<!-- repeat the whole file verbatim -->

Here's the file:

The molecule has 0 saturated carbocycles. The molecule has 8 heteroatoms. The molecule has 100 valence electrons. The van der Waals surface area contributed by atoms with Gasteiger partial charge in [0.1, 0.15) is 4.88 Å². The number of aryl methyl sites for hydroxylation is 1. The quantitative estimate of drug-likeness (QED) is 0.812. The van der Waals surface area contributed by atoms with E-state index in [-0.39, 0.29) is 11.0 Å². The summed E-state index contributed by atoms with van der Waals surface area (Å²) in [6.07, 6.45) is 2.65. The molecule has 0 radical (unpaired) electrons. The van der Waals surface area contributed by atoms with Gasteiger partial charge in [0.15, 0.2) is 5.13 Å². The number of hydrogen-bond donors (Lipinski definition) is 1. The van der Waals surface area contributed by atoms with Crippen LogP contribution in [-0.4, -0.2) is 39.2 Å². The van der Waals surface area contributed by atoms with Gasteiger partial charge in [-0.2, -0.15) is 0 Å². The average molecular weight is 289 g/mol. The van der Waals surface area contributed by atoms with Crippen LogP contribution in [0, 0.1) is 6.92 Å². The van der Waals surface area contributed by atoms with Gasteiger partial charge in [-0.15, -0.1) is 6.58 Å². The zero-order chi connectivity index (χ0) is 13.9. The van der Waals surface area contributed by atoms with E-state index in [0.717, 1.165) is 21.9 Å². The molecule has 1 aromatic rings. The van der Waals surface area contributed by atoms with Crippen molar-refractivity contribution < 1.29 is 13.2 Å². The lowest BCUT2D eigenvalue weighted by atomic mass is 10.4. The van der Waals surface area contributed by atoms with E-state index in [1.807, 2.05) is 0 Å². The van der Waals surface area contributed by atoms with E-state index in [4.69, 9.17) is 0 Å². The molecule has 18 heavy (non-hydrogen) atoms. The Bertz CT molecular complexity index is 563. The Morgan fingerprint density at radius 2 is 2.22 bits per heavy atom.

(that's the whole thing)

The molecule has 0 saturated carbocycles. The molecule has 8 heteroatoms. The molecule has 100 valence electrons. The van der Waals surface area contributed by atoms with Gasteiger partial charge in [0.1, 0.15) is 4.88 Å². The number of aryl methyl sites for hydroxylation is 1. The quantitative estimate of drug-likeness (QED) is 0.812. The van der Waals surface area contributed by atoms with E-state index in [-0.39, 0.29) is 11.0 Å². The summed E-state index contributed by atoms with van der Waals surface area (Å²) in [6.07, 6.45) is 2.65. The molecule has 0 radical (unpaired) electrons. The van der Waals surface area contributed by atoms with Gasteiger partial charge in [0.15, 0.2) is 5.13 Å². The number of hydrogen-bond donors (Lipinski definition) is 1. The van der Waals surface area contributed by atoms with Crippen LogP contribution in [-0.4, -0.2) is 39.2 Å². The van der Waals surface area contributed by atoms with Gasteiger partial charge in [-0.2, -0.15) is 0 Å². The average molecular weight is 289 g/mol. The van der Waals surface area contributed by atoms with Crippen LogP contribution in [0, 0.1) is 6.92 Å². The van der Waals surface area contributed by atoms with Gasteiger partial charge in [-0.15, -0.1) is 6.58 Å². The zero-order chi connectivity index (χ0) is 13.9. The van der Waals surface area contributed by atoms with E-state index in [0.717, 1.165) is 21.9 Å². The molecule has 1 aromatic rings. The van der Waals surface area contributed by atoms with Crippen molar-refractivity contribution < 1.29 is 13.2 Å². The lowest BCUT2D eigenvalue weighted by atomic mass is 10.4. The van der Waals surface area contributed by atoms with E-state index in [1.807, 2.05) is 0 Å². The van der Waals surface area contributed by atoms with E-state index in [4.69, 9.17) is 0 Å². The molecule has 18 heavy (non-hydrogen) atoms. The Bertz CT molecular complexity index is 563. The Morgan fingerprint density at radius 2 is 2.22 bits per heavy atom.